It is simply psychological fact, I am persuaded, that the only people in the world to-day who live in the glad consciousness that their sins have been forgiven are those who have encountered Jesus. They have met Him in the lives of the good; above all, they have stood face to face with Him as He shows Himself in the Gospels, and in His presence they have been able to trust the Father’s mercy and begin life again. To them He has become the “Word” of God, not in a philosophical sense, but as the living and loving announcement to their troubled hearts that the Father will be at peace with them. They now know that the essence of God’s nature is just such compassion as Christ’s. To look at Jesus is to know how God would have us think of Himself; the three short years recorded in the Gospels were His self-interpretation; and a sinful man soon discovers that they contain all he needs to know. This is personal relationship at last; it is God dealing with men as the foolish and wandering members of His family, and giving them in pure love a place beside Him.

Thus to receive pardon in the presence of Jesus is an experience which revolutionises our natural thoughts of God. The full truth cannot be expressed by saying that Christ simply corroborates an idea of God long familiar to the average man; rather it is in Christ that for the first time we perceive the true character of God and know, without reasoning, that nothing other or less than this could satisfy. And when we have seen Christ what we know is God, we are then able to call Christ Divine with some complete reality of meaning. Athanasius,  a great man if ever there was one, appears to have supposed that ab initio he could give an account of God in agreed and tolerably simple conceptions, since it was quite possible to formulate a statement of His chief attributes which Greek philosophy would have had no difficulty in countersigning. People who take their religion from the New Testament discover that we have first to let Jesus show us what the Father is like, and that forgiveness, about which philosophy as such does not concern itself, is His characteristic gift. As we contemplate Jesus presented in the Gospels, we discern not merely that God is love, but what kind of love this is. On that crucial point our truth thoughts have all been overheard from Christ. The aid our minds, better perhaps than unverified speculation, to understand what is meant by calling God the Absolute Personality. In no other sort of language can we register precisely the impression He makes on us, as He pardons our sins in Jesus. He is Personality, for only a person can forgive; He is Absolute, for in Him we envisage Love and Holiness invested with boundless and mighty dimensions. The Being whose hand meets ours as we bow before Christ is of a nature infinite and unfathomable.[1]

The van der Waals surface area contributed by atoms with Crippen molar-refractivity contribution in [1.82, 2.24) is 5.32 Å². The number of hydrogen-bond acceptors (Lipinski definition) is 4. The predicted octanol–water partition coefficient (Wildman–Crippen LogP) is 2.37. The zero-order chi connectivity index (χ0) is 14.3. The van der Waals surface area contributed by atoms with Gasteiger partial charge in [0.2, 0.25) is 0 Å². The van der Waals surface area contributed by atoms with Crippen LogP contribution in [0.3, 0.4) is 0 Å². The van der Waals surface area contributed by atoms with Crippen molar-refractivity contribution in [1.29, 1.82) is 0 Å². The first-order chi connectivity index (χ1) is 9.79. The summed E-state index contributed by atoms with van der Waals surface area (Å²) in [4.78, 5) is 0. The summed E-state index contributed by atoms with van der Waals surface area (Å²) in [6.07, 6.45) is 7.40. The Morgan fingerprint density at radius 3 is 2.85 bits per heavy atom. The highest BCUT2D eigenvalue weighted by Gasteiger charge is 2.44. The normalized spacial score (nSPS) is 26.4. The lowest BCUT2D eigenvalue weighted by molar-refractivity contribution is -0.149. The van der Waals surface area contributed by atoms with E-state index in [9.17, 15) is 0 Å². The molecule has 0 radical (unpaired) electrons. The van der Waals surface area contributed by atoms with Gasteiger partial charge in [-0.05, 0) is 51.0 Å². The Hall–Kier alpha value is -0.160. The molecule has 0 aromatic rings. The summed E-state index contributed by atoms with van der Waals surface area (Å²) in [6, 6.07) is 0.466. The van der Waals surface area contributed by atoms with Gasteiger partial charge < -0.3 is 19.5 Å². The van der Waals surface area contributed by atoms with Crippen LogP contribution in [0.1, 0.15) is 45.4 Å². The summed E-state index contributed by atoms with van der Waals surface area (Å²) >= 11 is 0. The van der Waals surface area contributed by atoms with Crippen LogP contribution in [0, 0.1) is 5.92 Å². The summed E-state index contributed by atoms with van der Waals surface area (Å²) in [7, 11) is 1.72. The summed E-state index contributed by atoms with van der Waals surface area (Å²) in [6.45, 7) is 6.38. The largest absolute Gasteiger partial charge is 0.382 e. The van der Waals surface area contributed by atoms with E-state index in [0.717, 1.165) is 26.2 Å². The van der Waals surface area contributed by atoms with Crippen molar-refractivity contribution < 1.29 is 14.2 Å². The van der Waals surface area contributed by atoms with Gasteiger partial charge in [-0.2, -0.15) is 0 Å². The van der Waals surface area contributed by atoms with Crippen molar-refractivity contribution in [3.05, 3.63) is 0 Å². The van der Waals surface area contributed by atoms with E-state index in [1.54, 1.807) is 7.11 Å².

Let the implications of all that Mackintosh has written bear down on you today, and every day, and keep pressing into the reality, that he describes, of what it means to be forgiven by ‘God the Absolute Personality.’

[1] H.R. Mackintosh, The Christian Experience Of Forgiveness (London: Nisbet&Co. LTD., 1947), 82-3.

I cannot but help to sense the ‘spirit’ of Friedrich Schleiermacher alive and well within my own Christian heritage in evangelicalism; but in its younger expression found in what some call progressive Christianity. It is almost as if the same record is being played again, in a way, although at a faster speed with some new notes and lyrics placed onto this old record.

Evangelicalism finds its roots, and mood, in and from within a German movement known as Pietism. Pietism was an attempt by certain Christian thinkers like Phillip Jakob Spener, Count von schleiermacherZinzendorf, et. al. to provide a counter style of Christianity to what had come to be perceived as the dry arid Christianity produced by the schoolmen known as ‘Post-Reformed-Scholastic-orthodoxy. Pietists wanted to return to a warm-hearted Christianity where an intimacy of Christian love of God cultivated by spiritual practices like devotional Bible reading was the emphasis. Note H.R. Mackintosh’s take on this:

The purpose which men like Spener and Francke had in their mind was not so much to remodel doctrine as to quicken the spiritual life. The fought the worldliness and apathy of the Church. Like the Methodists in England, they urged the necessity for a deeper devotional acquaintance with Scripture, and with this in view they encouraged the formation of private circles for Bible study, the tone of which should be devout rather than scientific. In addition, they called upon Christian people to be separate from the world and give up its ways. These principles were recommended by the establishment of noble philanthropic institutions, some of which persist to this day.

But the weaker men who followed in their train were apt to turn principle into narrow and bitter prejudice. Attendance at private Bible-circles came to be regarded as of more importance than Church fellowship. A meager and utilitarian idea of doctrine tended to become a favourite; nothing could pass muster except that which yielded immediate edification; and the rank and file soon forgot that there is such a thing as the study of Christian truth for its own sake. Again, the demand was frequently made that every believer must have undergone a certain prescribed series of conversion-experiences, in a prescribed order–so much in the way of legal terrors, so much new-found joy. Nor, as we might expect, was it long before certain representatives of the Pietistic school began to use expressions, imprudent or worse, which meant that these subjective experiences of the convert are the real ground of his acceptance with God. This was plainly the thin end of the legalistic wedge. It taught men to look inward, not upward, and threatened to silence that open declaration f the free and undeserved grace of God without which the preached Gospel has lost its savour.[1]